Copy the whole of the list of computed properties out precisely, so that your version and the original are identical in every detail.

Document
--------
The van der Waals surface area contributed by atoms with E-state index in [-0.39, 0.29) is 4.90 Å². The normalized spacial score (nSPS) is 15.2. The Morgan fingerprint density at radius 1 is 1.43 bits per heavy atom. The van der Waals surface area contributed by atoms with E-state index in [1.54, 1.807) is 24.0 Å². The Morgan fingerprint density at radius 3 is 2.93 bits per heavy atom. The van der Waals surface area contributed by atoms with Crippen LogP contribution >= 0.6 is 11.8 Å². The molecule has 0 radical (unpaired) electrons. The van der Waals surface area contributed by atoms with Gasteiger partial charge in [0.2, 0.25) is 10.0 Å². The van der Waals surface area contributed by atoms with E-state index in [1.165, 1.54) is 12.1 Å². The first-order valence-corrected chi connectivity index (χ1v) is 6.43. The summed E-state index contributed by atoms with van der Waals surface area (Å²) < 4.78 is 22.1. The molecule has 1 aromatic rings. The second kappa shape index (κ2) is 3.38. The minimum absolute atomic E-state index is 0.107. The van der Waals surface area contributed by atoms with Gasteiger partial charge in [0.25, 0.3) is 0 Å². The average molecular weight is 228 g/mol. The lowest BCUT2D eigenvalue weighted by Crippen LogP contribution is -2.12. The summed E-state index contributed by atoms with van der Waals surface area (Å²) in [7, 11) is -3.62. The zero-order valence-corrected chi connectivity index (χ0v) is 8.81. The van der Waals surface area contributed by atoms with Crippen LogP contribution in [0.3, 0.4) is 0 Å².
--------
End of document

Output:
The van der Waals surface area contributed by atoms with E-state index in [-0.39, 0.29) is 4.90 Å². The normalized spacial score (nSPS) is 15.2. The Morgan fingerprint density at radius 1 is 1.43 bits per heavy atom. The van der Waals surface area contributed by atoms with E-state index in [1.54, 1.807) is 24.0 Å². The Morgan fingerprint density at radius 3 is 2.93 bits per heavy atom. The van der Waals surface area contributed by atoms with Crippen LogP contribution >= 0.6 is 11.8 Å². The molecule has 0 radical (unpaired) electrons. The van der Waals surface area contributed by atoms with Gasteiger partial charge in [0.2, 0.25) is 10.0 Å². The van der Waals surface area contributed by atoms with E-state index in [1.165, 1.54) is 12.1 Å². The first-order valence-corrected chi connectivity index (χ1v) is 6.43. The summed E-state index contributed by atoms with van der Waals surface area (Å²) < 4.78 is 22.1. The molecule has 1 aromatic rings. The second kappa shape index (κ2) is 3.38. The minimum absolute atomic E-state index is 0.107. The van der Waals surface area contributed by atoms with Gasteiger partial charge in [0.25, 0.3) is 0 Å². The average molecular weight is 228 g/mol. The lowest BCUT2D eigenvalue weighted by Crippen LogP contribution is -2.12. The summed E-state index contributed by atoms with van der Waals surface area (Å²) in [7, 11) is -3.62. The zero-order valence-corrected chi connectivity index (χ0v) is 8.81. The van der Waals surface area contributed by atoms with Crippen LogP contribution in [0.3, 0.4) is 0 Å².